HackerEarth, a Bangalore-based startup that helps other startups hire programmers through technical challenges, has raised $500,000 in seed funding from Angelprime incubator.

Launched in late 2012 by former Google engineer Sachin Gupta and his IIT batch mate Vivek Prakash, HackerEarth helps India’s growth-stage startups find technical talent they so desperately need. Unlike in the Silicon Valley, where many engineers still find it more lucrative to work for a hot startup than an IBM, or even a Microsoft, Indian startups have to fight perception battles and work harder to attract engineers who mostly prefer to work with more stable, bigger tech companies.
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Oppo N1 now available in US and Europe

As expected, the Oppo N1 has today gone on sale in the United States and Europe, where prices for the 16GB model start at $599 and €449 respectively — rising to $649 and €479 for the 32GB version. The latest high-end handset from the Chinese manufacturer, the N1 sports a 5.9-inch 1080p display, a rotating 13-megapixel camera for all your high-res selfie needs, and a 1.7GHz Snapdragon 600 processor with 2GB of RAM. Powering the phone is a capacious 3,610mAh battery.

Connectivity-wise, the N1 includes pentaband HSPA+ support up to 42Mbps as well as Bluetooth, NFC and Wifi Direct — though you’ll be missing out on LTE support, putting the device at a significant disadvantage for Western buyers.
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BlackBerry Z10

The BlackBerry Z10, running BlackBerry 10 is finally here in the US. AT&T is the first carrier to release the Z10, and that’s the model we’ll review here, with occasional mention of the unlocked US model STL100-3 that we also have in house. In terms of both hardware and software, the AT&T version (also an STL-100-3) is nearly identical to its unlocked US and Canadian cousin, and only a small AT&T logo on the back gives it away. There are just a few carrier apps like AT&T Family Maps and a shortcut to the AT&T account management portal, making for a very clean experience.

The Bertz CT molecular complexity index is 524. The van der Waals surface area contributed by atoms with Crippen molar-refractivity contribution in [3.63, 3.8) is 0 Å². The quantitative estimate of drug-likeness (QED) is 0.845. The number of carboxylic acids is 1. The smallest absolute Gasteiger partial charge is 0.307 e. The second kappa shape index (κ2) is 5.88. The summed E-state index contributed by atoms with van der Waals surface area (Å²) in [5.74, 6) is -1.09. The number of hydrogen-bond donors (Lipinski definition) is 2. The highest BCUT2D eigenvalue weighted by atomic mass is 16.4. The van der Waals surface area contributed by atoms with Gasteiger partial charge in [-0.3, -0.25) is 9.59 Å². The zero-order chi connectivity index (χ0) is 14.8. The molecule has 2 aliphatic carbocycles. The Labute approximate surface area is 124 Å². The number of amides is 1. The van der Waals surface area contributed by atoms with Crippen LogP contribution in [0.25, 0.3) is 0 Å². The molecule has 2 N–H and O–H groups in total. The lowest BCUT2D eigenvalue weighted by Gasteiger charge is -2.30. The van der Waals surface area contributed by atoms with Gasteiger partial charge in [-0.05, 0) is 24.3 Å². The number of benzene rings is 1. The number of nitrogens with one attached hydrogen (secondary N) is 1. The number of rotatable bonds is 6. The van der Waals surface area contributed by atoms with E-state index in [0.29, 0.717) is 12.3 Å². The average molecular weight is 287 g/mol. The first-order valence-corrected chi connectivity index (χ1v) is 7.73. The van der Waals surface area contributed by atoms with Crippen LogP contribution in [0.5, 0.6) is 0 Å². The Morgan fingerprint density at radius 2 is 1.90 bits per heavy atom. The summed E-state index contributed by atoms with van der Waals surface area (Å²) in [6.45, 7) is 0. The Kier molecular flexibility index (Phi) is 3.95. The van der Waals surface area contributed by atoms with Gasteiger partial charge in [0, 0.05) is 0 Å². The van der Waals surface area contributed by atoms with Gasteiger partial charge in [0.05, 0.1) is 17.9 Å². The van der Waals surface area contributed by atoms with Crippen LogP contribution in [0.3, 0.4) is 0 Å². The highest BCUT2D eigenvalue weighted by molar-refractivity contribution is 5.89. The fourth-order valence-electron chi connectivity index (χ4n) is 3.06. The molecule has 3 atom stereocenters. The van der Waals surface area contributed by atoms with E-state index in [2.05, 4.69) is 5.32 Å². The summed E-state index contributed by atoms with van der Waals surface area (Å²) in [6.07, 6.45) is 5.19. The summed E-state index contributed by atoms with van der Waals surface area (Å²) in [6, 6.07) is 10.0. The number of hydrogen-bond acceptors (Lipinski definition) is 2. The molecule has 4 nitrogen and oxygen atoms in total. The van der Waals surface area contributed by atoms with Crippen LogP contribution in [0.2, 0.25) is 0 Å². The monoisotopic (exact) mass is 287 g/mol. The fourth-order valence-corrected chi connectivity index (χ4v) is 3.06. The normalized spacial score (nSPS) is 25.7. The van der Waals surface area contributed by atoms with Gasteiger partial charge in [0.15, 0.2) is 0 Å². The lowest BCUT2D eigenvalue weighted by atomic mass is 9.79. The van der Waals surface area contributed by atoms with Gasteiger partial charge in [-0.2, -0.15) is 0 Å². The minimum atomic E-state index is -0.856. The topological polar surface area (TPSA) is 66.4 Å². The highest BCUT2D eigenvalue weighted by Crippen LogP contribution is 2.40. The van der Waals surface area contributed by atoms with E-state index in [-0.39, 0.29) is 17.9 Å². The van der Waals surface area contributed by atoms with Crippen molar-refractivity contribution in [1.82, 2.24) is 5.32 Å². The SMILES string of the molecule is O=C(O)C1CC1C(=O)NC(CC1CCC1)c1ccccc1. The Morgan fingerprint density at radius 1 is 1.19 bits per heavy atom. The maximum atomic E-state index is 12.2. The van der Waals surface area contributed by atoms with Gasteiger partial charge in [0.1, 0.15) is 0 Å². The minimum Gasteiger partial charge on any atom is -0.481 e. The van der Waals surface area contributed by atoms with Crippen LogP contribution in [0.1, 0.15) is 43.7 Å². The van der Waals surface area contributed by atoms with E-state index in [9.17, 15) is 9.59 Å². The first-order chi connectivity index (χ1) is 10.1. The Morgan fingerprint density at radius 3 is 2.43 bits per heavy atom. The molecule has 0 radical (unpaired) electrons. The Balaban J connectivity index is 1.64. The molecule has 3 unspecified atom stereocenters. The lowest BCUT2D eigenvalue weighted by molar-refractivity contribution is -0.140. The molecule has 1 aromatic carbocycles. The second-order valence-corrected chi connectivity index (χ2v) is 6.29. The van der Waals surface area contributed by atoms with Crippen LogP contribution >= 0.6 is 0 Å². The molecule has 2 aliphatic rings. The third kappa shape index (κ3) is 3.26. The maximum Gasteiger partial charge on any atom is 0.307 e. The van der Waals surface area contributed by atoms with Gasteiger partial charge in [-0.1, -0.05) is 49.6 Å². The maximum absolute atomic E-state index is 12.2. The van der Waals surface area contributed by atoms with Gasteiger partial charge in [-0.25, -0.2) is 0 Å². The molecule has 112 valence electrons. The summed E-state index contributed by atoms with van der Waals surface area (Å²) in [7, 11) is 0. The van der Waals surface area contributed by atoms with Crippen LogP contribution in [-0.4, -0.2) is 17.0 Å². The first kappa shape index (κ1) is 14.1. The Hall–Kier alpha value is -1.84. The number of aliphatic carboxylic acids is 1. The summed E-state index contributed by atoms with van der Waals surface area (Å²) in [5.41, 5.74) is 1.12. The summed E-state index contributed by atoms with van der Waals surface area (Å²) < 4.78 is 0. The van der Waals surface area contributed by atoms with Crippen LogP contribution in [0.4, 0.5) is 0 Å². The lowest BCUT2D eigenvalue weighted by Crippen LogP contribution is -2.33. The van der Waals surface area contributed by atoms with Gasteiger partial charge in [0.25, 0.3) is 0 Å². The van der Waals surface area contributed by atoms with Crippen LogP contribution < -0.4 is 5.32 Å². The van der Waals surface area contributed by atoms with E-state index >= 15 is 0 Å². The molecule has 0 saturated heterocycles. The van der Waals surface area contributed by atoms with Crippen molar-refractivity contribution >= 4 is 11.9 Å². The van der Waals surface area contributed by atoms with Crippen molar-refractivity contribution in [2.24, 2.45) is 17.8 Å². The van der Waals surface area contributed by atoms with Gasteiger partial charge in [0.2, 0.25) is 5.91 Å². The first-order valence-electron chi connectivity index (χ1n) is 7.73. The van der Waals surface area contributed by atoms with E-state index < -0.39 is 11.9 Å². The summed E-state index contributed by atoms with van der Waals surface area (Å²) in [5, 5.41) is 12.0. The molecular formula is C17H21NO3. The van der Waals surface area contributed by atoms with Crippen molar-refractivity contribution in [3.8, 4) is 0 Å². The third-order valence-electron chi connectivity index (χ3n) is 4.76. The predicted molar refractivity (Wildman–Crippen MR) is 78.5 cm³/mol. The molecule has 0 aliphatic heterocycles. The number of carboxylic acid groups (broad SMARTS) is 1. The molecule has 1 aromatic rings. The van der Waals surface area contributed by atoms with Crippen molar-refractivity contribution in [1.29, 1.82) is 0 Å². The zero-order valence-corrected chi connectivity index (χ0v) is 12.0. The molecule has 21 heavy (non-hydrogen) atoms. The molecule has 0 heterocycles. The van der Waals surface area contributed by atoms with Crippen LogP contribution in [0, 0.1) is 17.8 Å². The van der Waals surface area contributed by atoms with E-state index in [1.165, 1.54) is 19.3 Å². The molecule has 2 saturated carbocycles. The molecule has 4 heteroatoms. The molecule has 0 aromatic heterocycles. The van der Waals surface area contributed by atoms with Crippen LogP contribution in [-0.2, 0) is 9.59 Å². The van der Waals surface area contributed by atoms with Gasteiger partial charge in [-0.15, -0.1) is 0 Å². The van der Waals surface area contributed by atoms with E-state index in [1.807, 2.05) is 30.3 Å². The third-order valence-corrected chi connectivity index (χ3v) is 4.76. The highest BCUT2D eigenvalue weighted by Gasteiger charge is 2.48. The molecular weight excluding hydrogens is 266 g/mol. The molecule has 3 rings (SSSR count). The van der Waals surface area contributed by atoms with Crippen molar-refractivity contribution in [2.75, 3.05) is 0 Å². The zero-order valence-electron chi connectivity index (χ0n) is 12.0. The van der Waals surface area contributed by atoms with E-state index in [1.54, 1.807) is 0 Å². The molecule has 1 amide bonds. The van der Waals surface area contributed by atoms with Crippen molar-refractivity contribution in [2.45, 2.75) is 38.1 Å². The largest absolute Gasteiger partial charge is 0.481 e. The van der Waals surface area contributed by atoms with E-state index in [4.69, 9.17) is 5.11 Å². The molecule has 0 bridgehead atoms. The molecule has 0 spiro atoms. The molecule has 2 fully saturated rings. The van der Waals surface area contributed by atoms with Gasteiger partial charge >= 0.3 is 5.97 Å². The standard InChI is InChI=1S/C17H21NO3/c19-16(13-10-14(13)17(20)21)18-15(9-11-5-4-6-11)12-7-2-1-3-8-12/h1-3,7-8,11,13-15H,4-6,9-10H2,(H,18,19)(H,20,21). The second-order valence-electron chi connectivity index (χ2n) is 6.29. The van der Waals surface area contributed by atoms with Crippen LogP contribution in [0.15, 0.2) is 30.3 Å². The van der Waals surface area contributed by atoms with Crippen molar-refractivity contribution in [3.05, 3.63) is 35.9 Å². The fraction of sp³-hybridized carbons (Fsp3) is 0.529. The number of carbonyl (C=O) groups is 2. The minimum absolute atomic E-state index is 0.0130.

This is a pure touch screen phone with no hardware QWERTY keyboard. Instead a capable software keyboard takes care of your text entry needs. The 4.2″, 1280 x 768 IPS display is sharp and good looking. The BlackBerry Z10 runs on a 1.5GHz dual core Qualcomm CPU with 2 gigs of RAM and 16 gigs of internal storage. Those are beefy enough specs to make the smartphone’s pervasive multi-tasking smooth. The Z10 has a rear 8MP camera that can shoot 1080p video and a front 2MP camera that can shoot 720p video. Wireless is well covered with LTE 4G and HSPA+, dual band WiFi, Bluetooth 4.0, GPS and NFC. The phone has the mobile hotspot feature and very good reception.

The Z10 is a pleasing looking smartphone that’s relatively compact by today’s standards. At 4.2″, the Z10 feels a lot like the iPhone 5 in terms of size and screen dimensions. I personally prefer larger displays at 4.5″ and above for the larger text and more immersive video watching experience, but there’s something to be said for a phone that’s still small enough to be comfortable to use as a phone. It fits easily enough in a pocket and the textured, rubbery back isn’t slippery. The phone is largely make of plastic with an stainless steel inner frame, stainless steel buttons and the front could fool you because it looks so much like metal. The look is strikingly similar to the iPhone 5 and HTC One from the front, but Apple and HTC’s offering look much classier from the back and more exciting overall. That said, the BlackBerry Z10 is attractive looking, even if it doesn’t wander far from the black slab look (Verizon customers have the option to get a white Z10 along with the usual black model).
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